Employability: Learning through International Entrepreneurship
The ELIE (Employability - Learning through International Entrepreneurship) project aimed to help individuals, including students, develop the skills needed for self-employment and to increase the mobility of individuals and SMEs enabling them to exploit opportunities overseas. This objective was accomplished by talking to immigrant entrepreneurs (entrepreneurs not born in the country in which they run their business) to find out about their experiences.
The information gained in this way was used to develop teaching and learning tools to share this information.
ELIE’s main activities were summarizes in the following:
- To examine the lived-experience of 200 immigrant entrepreneurs (50 in each country), to establish the key elements of success
- To find out what issues can act as barriers to success in order to develop policy recommendations that support immigrants’ entrepreneurship
- To work with immigrant–led SMEs in the four partner countries on a set of teaching and learning tools that will allow students and SMEs across
- the EU to benefit from the lived-experience of successful immigrant entrepreneursTo pilot the teaching and learning tools with 60 non-immigrant SME participants and 120 students
- To establish what are the most significant barriers to cross-cultural entrepreneurship amongst HE students so that we can make policy recommendations in order to reduce such barriers
- To ensure that the teaching and learning tools provide a model that can be adopted by HE institutions by incorporating it into HE courses allowing students to learn how to better access EU wide opportunities
- To develop and maintain an online learning and support resource accessible to SMEs and students across the EU
Project CoordinatorUniversity of Salford | UnitedKingdom | http://www.salford.ac.uk/
Project PartnersUniversity of Salford | UnitedKingdom | http://www.salford.ac.uk/
Thessaloniki Chamber of Commerce & Industry | Greece | http://www.ebeth.gr/en
University of Turku | Finland | www.utu.fi/en/Pages/home.aspx
Ardin Software | Finland | http://www.ardinsoftware.fi/
Chapel Street Business Group | UnitedKingdom | www.chapelstreet.org
South East European Research Centre | Greece | http://www.seerc.org/index.php?option=com_entities&view=project&layout=details&id=29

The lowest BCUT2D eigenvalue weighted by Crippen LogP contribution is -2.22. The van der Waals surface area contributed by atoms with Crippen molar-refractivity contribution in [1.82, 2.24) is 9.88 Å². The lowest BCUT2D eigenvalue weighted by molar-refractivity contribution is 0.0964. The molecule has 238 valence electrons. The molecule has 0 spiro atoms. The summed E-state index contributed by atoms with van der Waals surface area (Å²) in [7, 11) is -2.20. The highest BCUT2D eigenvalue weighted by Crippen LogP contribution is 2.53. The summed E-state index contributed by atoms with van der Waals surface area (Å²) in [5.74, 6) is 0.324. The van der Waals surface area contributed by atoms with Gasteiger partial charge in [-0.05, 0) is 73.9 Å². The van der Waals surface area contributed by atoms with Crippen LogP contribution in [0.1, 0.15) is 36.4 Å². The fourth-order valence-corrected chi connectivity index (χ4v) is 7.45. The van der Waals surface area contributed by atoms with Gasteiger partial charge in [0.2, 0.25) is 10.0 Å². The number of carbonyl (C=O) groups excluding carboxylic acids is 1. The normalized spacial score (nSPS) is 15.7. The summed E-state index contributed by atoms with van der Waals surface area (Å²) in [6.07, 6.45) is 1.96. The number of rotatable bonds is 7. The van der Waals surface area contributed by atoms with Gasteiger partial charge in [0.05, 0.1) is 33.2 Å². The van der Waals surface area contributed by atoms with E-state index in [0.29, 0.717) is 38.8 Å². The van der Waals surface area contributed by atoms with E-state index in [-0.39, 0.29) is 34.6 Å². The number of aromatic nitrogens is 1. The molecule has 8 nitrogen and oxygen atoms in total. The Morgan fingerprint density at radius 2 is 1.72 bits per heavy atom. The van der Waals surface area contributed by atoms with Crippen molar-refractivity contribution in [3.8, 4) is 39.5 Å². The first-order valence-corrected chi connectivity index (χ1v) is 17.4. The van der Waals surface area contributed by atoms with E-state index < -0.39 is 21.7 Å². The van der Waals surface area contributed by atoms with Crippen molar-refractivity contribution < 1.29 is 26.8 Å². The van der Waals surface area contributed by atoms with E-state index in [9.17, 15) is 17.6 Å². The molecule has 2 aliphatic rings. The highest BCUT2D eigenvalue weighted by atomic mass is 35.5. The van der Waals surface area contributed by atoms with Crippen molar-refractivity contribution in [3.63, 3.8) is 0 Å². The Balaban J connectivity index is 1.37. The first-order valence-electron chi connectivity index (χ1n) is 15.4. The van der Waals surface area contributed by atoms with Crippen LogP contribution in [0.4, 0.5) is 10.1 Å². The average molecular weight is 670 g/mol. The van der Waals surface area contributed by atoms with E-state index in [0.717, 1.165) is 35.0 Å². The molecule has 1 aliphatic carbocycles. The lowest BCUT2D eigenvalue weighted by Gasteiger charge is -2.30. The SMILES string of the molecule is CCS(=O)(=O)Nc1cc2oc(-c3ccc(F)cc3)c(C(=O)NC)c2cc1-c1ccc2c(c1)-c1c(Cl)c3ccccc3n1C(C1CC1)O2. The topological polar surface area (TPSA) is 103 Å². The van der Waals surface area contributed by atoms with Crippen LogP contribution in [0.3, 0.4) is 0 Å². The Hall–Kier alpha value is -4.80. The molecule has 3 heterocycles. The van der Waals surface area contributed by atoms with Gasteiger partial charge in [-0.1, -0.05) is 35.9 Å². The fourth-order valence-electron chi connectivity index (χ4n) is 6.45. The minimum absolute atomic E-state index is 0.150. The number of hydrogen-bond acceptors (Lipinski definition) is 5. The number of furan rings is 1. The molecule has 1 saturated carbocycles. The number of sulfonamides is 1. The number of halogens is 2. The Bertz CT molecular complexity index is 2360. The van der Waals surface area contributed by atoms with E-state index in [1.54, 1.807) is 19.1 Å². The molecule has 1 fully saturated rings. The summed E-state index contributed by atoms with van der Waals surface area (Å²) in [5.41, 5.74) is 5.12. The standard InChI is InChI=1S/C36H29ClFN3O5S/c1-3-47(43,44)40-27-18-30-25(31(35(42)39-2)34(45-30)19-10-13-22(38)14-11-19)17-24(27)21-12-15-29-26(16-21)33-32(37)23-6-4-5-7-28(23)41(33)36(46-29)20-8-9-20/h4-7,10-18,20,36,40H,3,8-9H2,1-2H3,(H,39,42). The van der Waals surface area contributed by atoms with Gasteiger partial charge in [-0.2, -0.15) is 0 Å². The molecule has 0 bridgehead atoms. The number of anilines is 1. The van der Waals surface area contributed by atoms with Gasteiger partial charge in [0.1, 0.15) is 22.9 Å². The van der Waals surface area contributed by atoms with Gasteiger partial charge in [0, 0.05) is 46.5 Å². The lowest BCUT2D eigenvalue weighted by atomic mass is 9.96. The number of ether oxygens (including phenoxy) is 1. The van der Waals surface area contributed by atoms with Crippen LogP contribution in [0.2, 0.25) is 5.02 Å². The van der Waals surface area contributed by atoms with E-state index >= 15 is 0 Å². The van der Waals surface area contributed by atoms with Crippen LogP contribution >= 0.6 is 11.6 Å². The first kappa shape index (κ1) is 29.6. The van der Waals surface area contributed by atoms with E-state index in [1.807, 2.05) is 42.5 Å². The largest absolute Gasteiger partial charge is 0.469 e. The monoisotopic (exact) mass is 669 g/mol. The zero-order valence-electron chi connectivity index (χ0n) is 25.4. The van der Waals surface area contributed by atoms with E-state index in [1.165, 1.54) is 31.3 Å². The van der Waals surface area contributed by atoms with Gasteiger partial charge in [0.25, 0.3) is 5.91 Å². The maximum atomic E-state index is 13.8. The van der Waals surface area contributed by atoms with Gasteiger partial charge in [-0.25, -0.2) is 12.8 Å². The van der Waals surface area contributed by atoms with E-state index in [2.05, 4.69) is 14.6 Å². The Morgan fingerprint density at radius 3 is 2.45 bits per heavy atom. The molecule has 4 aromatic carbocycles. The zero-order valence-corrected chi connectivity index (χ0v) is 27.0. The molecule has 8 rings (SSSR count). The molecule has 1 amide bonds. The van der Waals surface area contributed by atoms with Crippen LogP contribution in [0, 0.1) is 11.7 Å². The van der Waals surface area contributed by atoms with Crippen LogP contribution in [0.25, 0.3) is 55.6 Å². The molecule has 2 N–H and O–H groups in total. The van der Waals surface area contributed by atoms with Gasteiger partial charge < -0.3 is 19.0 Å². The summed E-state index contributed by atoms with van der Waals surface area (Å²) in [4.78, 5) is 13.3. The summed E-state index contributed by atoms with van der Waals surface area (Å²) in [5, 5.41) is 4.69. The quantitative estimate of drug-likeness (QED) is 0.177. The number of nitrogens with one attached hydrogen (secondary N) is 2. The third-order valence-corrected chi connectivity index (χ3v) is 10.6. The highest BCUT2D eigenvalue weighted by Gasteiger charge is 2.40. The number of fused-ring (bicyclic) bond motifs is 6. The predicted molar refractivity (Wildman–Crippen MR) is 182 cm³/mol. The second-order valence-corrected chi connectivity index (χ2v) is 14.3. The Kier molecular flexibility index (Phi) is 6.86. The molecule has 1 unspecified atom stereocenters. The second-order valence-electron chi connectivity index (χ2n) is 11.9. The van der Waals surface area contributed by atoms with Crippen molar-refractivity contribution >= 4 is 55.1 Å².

The University of Lodz | Poland | http://www.uni.lodz.pl/
Contact PersonCarolyn Downs, ELIE Project Director, email@example.com | University of Salford
ELIE enableσ SMEs and students across the EU to benefit from the lived-experience of successful immigrant entrepreneurs. ELIE provides Higher Education (HE) Institutions across Europe with a new set of teaching and learning tools based upon research. These tools reinforce the link between studies and future skills and employment needs as well as providing accessible learning opportunities for SMEs to develop their levels of entrepreneurship and creative thinking. The tools were used within the pilot countries and later across Europe.
The Project in Greater Depth
There are many successful entrepreneurs across the EU, living and working in countries that are not the one in which they were born. By interviewing a diverse sample of these immigrant entrepreneurs the project team incorporated their lived-experience into the ELIE project. This wenabled the team develop learning materials that focus on the skills and capabilities needed by graduates and SMEs in the global marketplace.
The projectrun knowledge cafes with HE students, to establish what they see as the barriers to migration and entrepreneurship, and with immigrant entrepreneurs to establish the common elements of their experience.
All material is available at the project webstite http://www.elie-project.eu/
Teaching material in ELIE project is divided in two parts:
- Interviews with immigrant entrepreneurs.